The reaction of your fellow Bishops of the Society would indicate that rapprochement (or more than that) with Rome at this present time is, to say the least, taking a hasty and overly perilous step. We find that in remaining faithful to the legacy of the great Archbishop Lefebvre, remaining faithful to Catholic Tradition, we are placed at odds with you and your leadership. We neither desired this nor asked for it: the cause lies with you, therefore with you also lies the solution. We, the sheep adhering to Holy Tradition gladly gathered around the Society, because the Society spoke with the Voice of the Eternal Shepherd, and we recognized His Voice in what the Archbishop and his faithful followers proclaimed. Whatever the result of  the present circumstances, we - the Flock faithful to Holy Tradition and to the Faith of the Eternal Church - we shall not be the ones to change. We will remain faithful to Tradition, whatever the consequences.

Rumours, Information, Openness and Honesty
Finally, we wish to express our very deep concern that amidst this turmoil, amidst what appears to be a huge upheaval affecting the SSPX - therefore all of us and, by implication, the future of Tradition and the whole Church - there appears to be a reticence on the part of the leadership of the SSPX, a reluctance to come forward with information in a spirit of honesty and openness.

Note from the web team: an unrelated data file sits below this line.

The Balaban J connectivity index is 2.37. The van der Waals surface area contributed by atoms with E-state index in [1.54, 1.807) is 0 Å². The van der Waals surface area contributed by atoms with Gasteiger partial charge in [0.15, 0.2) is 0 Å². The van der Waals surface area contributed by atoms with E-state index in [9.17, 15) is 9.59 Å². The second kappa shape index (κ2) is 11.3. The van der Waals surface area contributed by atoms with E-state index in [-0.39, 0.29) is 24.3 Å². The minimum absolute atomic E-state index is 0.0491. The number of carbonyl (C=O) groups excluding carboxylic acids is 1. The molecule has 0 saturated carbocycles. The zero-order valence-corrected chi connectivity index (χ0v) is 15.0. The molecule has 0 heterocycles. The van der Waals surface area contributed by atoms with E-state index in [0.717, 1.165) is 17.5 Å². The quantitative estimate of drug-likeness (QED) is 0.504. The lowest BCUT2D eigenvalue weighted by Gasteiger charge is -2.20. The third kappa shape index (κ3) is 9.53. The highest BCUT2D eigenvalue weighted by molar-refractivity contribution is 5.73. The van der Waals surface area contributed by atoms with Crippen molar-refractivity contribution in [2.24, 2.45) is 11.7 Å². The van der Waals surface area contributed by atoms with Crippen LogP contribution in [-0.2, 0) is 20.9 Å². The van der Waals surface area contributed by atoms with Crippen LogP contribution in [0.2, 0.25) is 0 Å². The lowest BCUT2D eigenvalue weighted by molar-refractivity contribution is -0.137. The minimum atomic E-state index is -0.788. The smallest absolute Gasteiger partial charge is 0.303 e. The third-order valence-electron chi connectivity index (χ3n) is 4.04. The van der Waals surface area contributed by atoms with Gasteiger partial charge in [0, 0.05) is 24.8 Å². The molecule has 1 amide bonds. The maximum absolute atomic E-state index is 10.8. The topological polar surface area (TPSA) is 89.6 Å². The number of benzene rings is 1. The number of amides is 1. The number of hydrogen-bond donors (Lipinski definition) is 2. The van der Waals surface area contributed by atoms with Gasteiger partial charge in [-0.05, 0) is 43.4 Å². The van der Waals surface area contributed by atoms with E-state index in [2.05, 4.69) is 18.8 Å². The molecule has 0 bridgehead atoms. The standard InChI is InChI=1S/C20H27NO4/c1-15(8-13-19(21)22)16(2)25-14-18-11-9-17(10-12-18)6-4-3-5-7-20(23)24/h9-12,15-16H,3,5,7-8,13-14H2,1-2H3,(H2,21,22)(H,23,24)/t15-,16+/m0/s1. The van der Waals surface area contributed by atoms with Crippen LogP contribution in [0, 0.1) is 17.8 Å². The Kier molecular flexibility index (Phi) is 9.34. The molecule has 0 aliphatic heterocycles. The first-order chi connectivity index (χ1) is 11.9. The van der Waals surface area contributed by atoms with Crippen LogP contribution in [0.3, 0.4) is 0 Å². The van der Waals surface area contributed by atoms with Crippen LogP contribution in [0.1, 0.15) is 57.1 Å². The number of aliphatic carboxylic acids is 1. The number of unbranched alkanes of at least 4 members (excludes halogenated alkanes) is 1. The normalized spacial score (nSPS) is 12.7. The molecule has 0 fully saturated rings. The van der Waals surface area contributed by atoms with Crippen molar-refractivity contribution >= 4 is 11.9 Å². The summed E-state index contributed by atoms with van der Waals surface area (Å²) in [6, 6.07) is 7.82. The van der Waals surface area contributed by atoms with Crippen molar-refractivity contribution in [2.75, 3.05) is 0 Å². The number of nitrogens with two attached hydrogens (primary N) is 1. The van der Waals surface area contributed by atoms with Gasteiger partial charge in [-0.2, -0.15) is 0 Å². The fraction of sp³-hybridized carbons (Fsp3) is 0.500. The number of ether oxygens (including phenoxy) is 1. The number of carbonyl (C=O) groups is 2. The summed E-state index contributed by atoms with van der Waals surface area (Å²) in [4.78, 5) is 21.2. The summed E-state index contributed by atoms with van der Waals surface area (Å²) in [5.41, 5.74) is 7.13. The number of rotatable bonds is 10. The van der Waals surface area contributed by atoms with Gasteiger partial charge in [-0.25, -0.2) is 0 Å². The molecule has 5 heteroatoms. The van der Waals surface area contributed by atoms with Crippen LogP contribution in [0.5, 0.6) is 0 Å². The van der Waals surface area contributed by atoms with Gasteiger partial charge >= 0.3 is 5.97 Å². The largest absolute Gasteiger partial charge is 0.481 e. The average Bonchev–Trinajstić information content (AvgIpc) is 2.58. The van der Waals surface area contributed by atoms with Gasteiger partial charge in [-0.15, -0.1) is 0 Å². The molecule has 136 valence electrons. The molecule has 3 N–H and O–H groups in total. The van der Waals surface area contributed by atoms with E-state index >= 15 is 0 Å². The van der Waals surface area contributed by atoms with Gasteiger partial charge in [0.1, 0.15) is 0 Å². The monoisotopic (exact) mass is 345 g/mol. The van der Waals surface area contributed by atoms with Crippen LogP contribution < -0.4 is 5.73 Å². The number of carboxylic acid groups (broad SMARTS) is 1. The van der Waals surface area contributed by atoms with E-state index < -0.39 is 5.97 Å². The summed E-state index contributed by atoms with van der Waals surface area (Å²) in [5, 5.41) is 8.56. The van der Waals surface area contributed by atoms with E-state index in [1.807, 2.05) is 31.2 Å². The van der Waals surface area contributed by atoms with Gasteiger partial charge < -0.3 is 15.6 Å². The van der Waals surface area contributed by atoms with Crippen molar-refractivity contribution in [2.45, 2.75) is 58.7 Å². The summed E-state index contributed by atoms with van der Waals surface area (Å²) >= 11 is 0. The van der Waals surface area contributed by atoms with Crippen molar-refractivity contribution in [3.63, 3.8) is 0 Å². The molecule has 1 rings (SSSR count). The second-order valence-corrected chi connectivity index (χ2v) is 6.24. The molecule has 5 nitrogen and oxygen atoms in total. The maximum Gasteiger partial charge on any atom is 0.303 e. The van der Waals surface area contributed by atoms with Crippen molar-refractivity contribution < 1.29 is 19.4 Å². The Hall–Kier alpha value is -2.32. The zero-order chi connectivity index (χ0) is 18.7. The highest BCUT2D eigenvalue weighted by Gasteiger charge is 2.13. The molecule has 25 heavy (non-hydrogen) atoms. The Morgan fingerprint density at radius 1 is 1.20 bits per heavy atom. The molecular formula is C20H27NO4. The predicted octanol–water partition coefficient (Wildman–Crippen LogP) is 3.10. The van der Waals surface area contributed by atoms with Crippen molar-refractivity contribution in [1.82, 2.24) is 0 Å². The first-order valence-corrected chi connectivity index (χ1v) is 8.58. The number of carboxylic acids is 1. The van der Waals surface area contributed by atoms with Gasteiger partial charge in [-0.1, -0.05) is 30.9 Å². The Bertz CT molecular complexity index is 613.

We are told on the one hand that we ought to pay no attention to rumours or internet gossip, and only pay heed to information which comes to us from the official sources of the SSPX. On the other hand, when solid facts come to light (such as the letter of the three Bishops, or your recent interview with CNS, or the Vatican press release about the SSPX) we are supposed not to look at that either.

On the one hand, we are told that we should get our information solely from the official organs of the SSPX (dici,, etc.). On the other hand, these same news organs have been demonstrably hiding from their readers any facts that do not help the cause that they are trying to advance (namely, the argument in favour of reaching a practical agreement with Rome). Nowhere on, or on, or on will one find the May press statements from the Vatican, nor any reference to the fact that a majority of the Society’s bishops, as well as a large proportion of the priests of the SSPX and of the faithful adhering to the SSPX - quite possibly the majority - would be against the idea of a practical agreement with Rome at this time.